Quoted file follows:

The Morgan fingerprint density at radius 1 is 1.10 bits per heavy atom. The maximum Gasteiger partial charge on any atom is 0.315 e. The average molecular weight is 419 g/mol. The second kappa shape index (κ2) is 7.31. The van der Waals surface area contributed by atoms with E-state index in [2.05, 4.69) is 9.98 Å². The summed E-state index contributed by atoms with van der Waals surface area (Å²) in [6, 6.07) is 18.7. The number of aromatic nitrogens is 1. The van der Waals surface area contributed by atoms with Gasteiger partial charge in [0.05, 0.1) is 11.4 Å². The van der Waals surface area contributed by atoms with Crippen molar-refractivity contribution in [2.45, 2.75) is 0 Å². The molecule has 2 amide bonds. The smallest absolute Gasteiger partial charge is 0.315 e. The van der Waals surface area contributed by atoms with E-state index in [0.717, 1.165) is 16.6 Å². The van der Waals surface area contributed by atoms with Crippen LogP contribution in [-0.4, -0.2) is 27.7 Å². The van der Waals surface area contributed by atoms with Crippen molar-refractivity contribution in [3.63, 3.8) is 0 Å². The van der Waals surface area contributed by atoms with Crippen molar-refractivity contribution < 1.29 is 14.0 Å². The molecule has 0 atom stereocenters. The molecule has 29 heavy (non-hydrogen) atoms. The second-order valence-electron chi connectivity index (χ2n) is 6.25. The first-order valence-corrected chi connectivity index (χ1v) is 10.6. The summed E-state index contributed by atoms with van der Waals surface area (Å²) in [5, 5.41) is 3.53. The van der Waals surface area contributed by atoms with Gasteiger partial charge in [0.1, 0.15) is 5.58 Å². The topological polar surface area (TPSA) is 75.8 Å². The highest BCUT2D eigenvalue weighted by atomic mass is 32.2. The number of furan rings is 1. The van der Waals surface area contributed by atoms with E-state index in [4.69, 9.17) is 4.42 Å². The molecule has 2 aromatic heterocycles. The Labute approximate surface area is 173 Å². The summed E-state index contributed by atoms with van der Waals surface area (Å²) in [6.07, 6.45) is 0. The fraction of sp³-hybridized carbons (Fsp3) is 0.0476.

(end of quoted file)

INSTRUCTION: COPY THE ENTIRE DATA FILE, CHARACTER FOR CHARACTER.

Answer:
The Morgan fingerprint density at radius 1 is 1.10 bits per heavy atom. The maximum Gasteiger partial charge on any atom is 0.315 e. The average molecular weight is 419 g/mol. The second kappa shape index (κ2) is 7.31. The van der Waals surface area contributed by atoms with E-state index in [2.05, 4.69) is 9.98 Å². The summed E-state index contributed by atoms with van der Waals surface area (Å²) in [6, 6.07) is 18.7. The number of aromatic nitrogens is 1. The van der Waals surface area contributed by atoms with Gasteiger partial charge in [0.05, 0.1) is 11.4 Å². The van der Waals surface area contributed by atoms with Crippen molar-refractivity contribution in [2.45, 2.75) is 0 Å². The molecule has 2 amide bonds. The smallest absolute Gasteiger partial charge is 0.315 e. The van der Waals surface area contributed by atoms with E-state index in [0.717, 1.165) is 16.6 Å². The van der Waals surface area contributed by atoms with Crippen LogP contribution in [-0.4, -0.2) is 27.7 Å². The van der Waals surface area contributed by atoms with Crippen molar-refractivity contribution in [3.63, 3.8) is 0 Å². The van der Waals surface area contributed by atoms with Crippen molar-refractivity contribution < 1.29 is 14.0 Å². The molecule has 0 atom stereocenters. The molecule has 29 heavy (non-hydrogen) atoms. The second-order valence-electron chi connectivity index (χ2n) is 6.25. The first-order valence-corrected chi connectivity index (χ1v) is 10.6. The summed E-state index contributed by atoms with van der Waals surface area (Å²) in [5, 5.41) is 3.53. The van der Waals surface area contributed by atoms with Gasteiger partial charge in [0.1, 0.15) is 5.58 Å². The topological polar surface area (TPSA) is 75.8 Å². The highest BCUT2D eigenvalue weighted by atomic mass is 32.2. The number of furan rings is 1. The van der Waals surface area contributed by atoms with E-state index in [4.69, 9.17) is 4.42 Å². The molecule has 2 aromatic heterocycles. The Labute approximate surface area is 173 Å². The summed E-state index contributed by atoms with van der Waals surface area (Å²) in [6.07, 6.45) is 0. The fraction of sp³-hybridized carbons (Fsp3) is 0.0476.